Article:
But the two aren’t mutually exclusive. You can have an efficient phone with a decent-size battery and not make it ugly… Sony did it well on the Xperia Z3, for instance.
What’s more confusing is that I can’t really tell what it is that’s sucking the battery so quickly. The screen is the obvious culprit, and it doesn’t burn a little quickly when turned on, but I’m not seeing the same drops when tested that I’d expect.
For instance, playing a 90 minute Full HD video at full brightness showed a drop of 16%, half that of the HTC One M9 which doesn’t have as many pixels to power. That’s a very good result.
Similarly playing a high power game for 30 minutes only saw the battery drop 10%. Yes, the phone warmed up a bit, but 5 hours’ hardcore gaming on any phone is a very good result again.
Let’s put it in real world context: leaving the phone overnight with a full charge saw it only drop 5%.
A 75 minute commute on train and bike, with wireless Bluetooth headphones connected to offline Spotify and a fair slug of streaming Netflix, saw me only go down to 80% by the time I reached the office. That sounds like a big drop, but apart from gaming there’s not much more I could have done to push the phone hard in that time – it’s a pretty good score.
So there’s something in the background that’s chewing the battery. Google Play services is the big issue, with the phone constantly chattering with servers and downloading updates throughout our week-long test.
This might calm down over time, and would dramatically improve the phone’s battery performance, but to still be doing a week in is a bit worrying.
If only wireless charging was widespread. Then you could throw the S6 down on nearly any surface and have it sip power in the background, and if you shell out for a wireless pad or stand at home and work, you’ll never have any battery problems even if you forget to plug in.
But this isn’t good enough for a phone of this caliber. Samsung usually makes long lasting phones, and battery life is crucial to the needs of a consumer. Must do better.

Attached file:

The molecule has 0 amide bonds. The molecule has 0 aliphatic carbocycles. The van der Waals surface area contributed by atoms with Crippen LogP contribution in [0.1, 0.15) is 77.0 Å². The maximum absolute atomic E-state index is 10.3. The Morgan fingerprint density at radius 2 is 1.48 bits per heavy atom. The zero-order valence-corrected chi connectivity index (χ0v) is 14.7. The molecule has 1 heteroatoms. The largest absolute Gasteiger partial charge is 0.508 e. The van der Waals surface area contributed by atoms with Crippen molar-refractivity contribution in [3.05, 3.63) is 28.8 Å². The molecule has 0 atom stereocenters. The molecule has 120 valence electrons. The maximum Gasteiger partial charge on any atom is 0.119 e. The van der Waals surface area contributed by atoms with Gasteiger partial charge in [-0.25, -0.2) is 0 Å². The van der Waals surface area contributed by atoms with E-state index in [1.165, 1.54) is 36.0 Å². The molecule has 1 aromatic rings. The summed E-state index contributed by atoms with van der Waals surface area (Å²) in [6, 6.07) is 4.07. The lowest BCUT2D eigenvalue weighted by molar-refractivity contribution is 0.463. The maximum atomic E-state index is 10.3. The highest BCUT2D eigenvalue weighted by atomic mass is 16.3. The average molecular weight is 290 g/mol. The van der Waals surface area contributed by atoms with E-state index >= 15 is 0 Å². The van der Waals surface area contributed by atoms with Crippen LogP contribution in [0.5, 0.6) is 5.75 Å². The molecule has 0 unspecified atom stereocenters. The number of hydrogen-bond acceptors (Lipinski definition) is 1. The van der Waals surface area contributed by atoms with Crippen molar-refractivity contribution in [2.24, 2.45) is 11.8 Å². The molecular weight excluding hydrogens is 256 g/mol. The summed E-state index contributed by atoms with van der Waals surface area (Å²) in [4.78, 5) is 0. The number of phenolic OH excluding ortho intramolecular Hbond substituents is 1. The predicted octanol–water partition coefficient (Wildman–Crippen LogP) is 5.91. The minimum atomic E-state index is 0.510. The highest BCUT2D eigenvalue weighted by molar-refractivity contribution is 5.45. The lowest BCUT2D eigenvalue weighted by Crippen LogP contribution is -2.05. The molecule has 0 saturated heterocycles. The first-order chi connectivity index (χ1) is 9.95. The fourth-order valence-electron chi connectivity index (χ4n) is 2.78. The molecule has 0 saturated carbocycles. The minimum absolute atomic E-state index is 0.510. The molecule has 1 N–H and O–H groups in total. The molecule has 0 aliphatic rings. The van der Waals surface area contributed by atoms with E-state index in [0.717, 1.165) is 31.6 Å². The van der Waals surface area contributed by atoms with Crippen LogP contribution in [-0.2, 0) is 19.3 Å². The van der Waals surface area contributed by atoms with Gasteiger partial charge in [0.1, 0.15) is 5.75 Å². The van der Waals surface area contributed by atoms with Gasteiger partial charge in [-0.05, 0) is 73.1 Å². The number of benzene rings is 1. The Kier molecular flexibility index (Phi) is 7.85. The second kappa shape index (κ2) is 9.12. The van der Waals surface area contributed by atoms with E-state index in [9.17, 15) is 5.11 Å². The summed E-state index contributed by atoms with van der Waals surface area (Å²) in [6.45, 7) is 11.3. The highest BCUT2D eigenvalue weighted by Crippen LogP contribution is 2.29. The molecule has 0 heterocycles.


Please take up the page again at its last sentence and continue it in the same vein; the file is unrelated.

Let’s move onto one of the very, very big highlights of the Samsung Galaxy S6: the camera is simply brilliant. From the instant start to the range of modes to the extraordinary photos, this has the capability to be the phone of choice for even the hobbyist photographer.
The image specialists over at DXO Mark were similarly impressed with the camera, giving it a score of 86, which was enough for it to top the charts. But it’s since been pushed into second place by the Sony Xperia Z5, which edged it out with a score of 87.
The options are simple yet powerful, the choices great and the ease with which you can get a great picture amazing. There’s a range of ways brands approach the camera technology in their phones, from the Nokia Lumia 1020 with a 41MP sensor and three camera apps at launch to the iPhone 6, with an 8MP sensor and limited options.
Both of those listed above yield great snaps, but Samsung has combined the simplicity of Apple and the power of Nokia (well, Microsoft now) to make a really powerful snapper.
Music, Movies and Gaming
The media capabilities of all Samsung phones have always been nigh-on unbeatable, and that’s largely remained the case here – it’s not even shouting about the fact it can manage hi-res audio as well.
The main issue some will have here is the lack of microSD expansion on the phone. That’s a real deal breaker for some, and I can see why.
However, the way Google is working with Android is starting to make the memory card a little redundant, as you’re not allowed to install a great deal to the extra storage any more, where previously you could dump most things in there and save space.
Samsung’s done this for a very simple reason: to improve performance. It’s a simple fact that the more you rely on the microSD card, the more the performance suffers, be it from opening the picture gallery or apps that have installed stuff to it.
By keeping things all in one place, you’re guaranteed the best possible experience in terms of stability and speed, and Samsung has prioritized that for the S6. HTC, Sony and some of the smaller brands are sticking with the slot, and that’s good in terms of choice.
I’m torn. I prefer my phone to work more effectively, and Samsung has notoriously struggled with performance in the past, so this makes sense as a move. The 32GB of space as a minimum is a brilliant move, and should give more than enough space to nearly every user.
But if you want to go up in storage sizes, things get tricky. Firstly, it’s a lot more money to jump in capacity and it doesn’t cost the same to up that space through microSD.
Also, having a microSD just means I feel a little safer… although with the advent of streaming services, I find I’m using that space a little less. It’s now at the point where it’s personal preference – either option has some drawbacks, but dropping the microSD slot has really damaged the performance or luster of the S6.
Please read the full review by By Gareth Beavis